Drug-related deaths in prison

“Every year at least 30 prisoners

die accidentally as a result of

drug use.”

decorative purposes only


The Prisons and Probation Ombudsman (PPO), which is completely independent of the Prison Service, investigates prisoners’ complaints and all deaths in prison.

In Inside Time’s June issue, we wrote about our plans to recruit more people who have been in prison or have other first-hand experience of the criminal justice system. Thank you to those who took the time to write letters to us. It is good to get feedback from you and we always welcome it.

In recent articles, we have written about our work investigating complaints. This month, we focus on our investigations into drug-related deaths.

Every year we investigate one or two deaths where someone has deliberately taken a drug overdose, but that is rare. Most people who use drugs have no thoughts of dying – but every year at least 30 prisoners die accidentally as a result of drug use.


Many of these accidental deaths are down to psychoactive substances (PS), such as Spice or Mamba.  People often think that these drugs are not dangerous, but they can increase the heart rate, raise blood pressure, reduce blood supply to the heart, slow down breathing, and cause vomiting. As a result, we regularly investigate deaths where an apparently fit young man has died completely unexpectedly after using PS, from a heart attack or a stroke or from choking to death on his own vomit.

An example is 28-year old Mr A, who was regularly found under the influence of PS and was repeatedly warned of the dangers of using it.  He was found dead in his cell as a result of a heart attack caused by PS.

Prescription drugs

PS can also cause death when taken in combination with other drugs, whether those drugs have been prescribed or have been obtained illicitly.  An example is the case of 22-year old Mr B who was found dead in his bed one morning. The post-mortem found that he had used PS before he died and that he had also taken several prescription drugs – Subutex, diazepam and pregabalin – which had not been prescribed to him. The combination of these drugs, taken together with the PS, produced a toxic cocktail which had slowed his breathing, resulting in coma and death.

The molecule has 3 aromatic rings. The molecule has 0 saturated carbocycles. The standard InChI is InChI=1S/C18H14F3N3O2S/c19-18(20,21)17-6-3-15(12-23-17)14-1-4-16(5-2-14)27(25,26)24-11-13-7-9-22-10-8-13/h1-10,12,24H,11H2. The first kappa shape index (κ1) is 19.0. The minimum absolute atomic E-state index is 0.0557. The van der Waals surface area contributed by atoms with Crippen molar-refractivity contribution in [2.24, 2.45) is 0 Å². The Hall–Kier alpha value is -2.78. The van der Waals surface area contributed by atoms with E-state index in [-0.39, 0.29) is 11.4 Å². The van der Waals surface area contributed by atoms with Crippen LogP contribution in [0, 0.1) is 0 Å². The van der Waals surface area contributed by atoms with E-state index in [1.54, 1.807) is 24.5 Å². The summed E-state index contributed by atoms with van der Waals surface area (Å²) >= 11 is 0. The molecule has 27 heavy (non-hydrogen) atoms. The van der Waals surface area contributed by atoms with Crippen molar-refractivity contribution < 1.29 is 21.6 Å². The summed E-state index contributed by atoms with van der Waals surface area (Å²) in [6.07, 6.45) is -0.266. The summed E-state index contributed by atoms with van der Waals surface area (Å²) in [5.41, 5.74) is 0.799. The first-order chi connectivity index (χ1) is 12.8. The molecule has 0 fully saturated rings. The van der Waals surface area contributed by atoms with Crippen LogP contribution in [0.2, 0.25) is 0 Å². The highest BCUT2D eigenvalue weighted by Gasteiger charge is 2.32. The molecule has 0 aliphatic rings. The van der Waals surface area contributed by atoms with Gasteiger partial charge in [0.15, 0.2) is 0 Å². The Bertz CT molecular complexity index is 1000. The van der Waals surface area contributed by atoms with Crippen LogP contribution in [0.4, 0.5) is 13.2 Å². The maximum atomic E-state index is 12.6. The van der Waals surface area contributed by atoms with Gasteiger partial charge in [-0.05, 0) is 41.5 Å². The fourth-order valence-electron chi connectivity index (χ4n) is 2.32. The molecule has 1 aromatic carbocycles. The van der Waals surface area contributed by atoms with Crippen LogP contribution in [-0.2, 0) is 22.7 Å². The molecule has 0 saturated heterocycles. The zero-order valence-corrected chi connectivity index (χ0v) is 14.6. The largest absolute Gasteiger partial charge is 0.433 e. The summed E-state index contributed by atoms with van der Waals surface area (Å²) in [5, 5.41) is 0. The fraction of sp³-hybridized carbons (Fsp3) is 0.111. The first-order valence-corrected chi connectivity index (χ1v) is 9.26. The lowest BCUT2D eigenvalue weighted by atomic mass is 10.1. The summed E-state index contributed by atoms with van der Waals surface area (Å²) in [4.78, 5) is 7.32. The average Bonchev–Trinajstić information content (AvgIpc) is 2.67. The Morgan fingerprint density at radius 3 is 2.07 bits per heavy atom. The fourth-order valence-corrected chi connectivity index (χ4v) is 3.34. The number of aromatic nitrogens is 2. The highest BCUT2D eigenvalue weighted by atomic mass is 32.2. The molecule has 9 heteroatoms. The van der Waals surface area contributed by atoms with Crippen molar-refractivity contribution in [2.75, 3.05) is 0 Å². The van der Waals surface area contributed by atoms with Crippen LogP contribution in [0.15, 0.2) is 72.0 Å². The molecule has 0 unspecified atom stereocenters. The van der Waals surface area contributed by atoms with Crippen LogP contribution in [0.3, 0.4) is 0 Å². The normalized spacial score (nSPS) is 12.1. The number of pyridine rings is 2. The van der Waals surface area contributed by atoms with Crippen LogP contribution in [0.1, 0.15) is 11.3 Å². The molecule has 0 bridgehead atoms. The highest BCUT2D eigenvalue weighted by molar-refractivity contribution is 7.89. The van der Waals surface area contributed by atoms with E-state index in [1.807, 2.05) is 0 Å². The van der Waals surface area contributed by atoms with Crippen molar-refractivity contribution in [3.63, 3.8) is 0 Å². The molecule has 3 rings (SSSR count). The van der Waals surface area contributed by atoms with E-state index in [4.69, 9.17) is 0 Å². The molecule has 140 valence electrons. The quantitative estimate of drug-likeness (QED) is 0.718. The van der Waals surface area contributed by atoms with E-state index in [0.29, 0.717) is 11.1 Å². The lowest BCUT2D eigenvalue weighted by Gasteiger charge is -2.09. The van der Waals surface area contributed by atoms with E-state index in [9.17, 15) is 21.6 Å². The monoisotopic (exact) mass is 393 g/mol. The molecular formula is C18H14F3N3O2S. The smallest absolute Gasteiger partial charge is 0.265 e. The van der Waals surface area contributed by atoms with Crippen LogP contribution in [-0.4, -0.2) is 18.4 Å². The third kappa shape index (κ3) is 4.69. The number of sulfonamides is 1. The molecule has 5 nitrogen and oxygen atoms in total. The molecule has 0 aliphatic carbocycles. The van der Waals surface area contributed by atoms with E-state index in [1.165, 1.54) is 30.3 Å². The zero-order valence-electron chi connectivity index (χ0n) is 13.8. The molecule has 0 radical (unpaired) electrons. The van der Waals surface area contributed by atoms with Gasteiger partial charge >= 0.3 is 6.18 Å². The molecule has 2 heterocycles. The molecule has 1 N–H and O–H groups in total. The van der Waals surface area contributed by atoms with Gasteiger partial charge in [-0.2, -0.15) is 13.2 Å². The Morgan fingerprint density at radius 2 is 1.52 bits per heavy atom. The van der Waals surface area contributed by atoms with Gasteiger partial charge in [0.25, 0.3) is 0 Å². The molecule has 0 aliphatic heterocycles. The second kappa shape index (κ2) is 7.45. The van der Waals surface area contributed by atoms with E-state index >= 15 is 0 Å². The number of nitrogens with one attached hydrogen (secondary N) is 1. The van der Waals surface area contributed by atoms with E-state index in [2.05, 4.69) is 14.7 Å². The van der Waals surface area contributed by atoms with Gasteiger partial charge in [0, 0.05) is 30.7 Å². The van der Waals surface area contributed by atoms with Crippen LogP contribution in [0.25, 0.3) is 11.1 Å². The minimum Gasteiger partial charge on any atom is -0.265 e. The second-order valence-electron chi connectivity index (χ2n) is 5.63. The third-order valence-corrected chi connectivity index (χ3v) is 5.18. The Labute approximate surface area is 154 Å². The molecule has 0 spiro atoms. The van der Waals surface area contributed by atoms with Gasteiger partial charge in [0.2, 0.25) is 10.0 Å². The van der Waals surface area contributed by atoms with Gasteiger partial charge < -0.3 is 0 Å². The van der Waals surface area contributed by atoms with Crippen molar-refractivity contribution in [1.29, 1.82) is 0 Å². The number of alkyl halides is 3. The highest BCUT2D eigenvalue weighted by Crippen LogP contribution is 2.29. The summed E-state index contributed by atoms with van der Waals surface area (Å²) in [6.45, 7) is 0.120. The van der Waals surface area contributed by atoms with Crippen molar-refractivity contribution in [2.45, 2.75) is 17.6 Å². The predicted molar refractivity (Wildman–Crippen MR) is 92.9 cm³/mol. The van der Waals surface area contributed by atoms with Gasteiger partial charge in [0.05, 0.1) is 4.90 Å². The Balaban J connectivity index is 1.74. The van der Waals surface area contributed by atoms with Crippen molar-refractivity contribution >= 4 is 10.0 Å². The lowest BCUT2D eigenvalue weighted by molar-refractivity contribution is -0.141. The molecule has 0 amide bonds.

We also see accidental deaths while people are under the influence of PS, as the case of 31-year old Mr C illustrates.  An officer answered Mr C’s emergency bell and found Mr C sitting on the bed with his clothes burnt off and severe burns to most of his body. He was conscious and in a lot of pain.  His injuries were not survivable, and he died of his burns in hospital two days later. We found that he had accidentally set himself on fire while smoking PS and had not reacted until it was too late because he was under the influence of the drug.


Other drugs also play a part in deaths. Mr D, who was 26, was found dead in his cell one morning.  The post-mortem found he had died from inhaling his own vomit as a result of using heroin. Mr D had a history of heroin addiction and had been on a methadone detoxification programme in prison. He had almost completed this at the time of his death. He refused to work with substance misuse services and was often found under the influence of PS and cannabis, but he never tested positive for heroin.

Other prisoners told us that Mr D had bought some heroin on the wing the night before his death. Tolerance to heroin diminishes very quickly after even a few days of not using it, even among people who were previously regular users.  Although Mr D had not used a significant amount of heroin, he had lost his tolerance after not using it in prison for some months, and it was enough to kill him.

The loss of tolerance is a very real problem and also causes many of the deaths we investigate in probation hostels.

Other problems

Apart from the 30 or so deaths that are directly caused by drugs each year, we also know that drugs contribute to violence and self-harm in prisons and it is impossible to say how many suicides may have been prompted by drug-related debts and bullying or by the mood-altering effects of drugs.


We have hesitated before writing this article as we know some people will find it upsetting.  But one of the most difficult parts of our job is speaking to the families of prisoners who have died, and if we can help prevent even a few deaths it will have been worth it.

We know that kicking a drug habit is difficult, but there is help available. We hope this article has given readers important information and food for thought and might lead people to seek help if they know they are at risk.

Author: Elizabeth Moody, Deputy Ombudsman, Fatal Incident Investigations

This article previously featured in Inside Time’s August edition, written by the PPO for prisoners.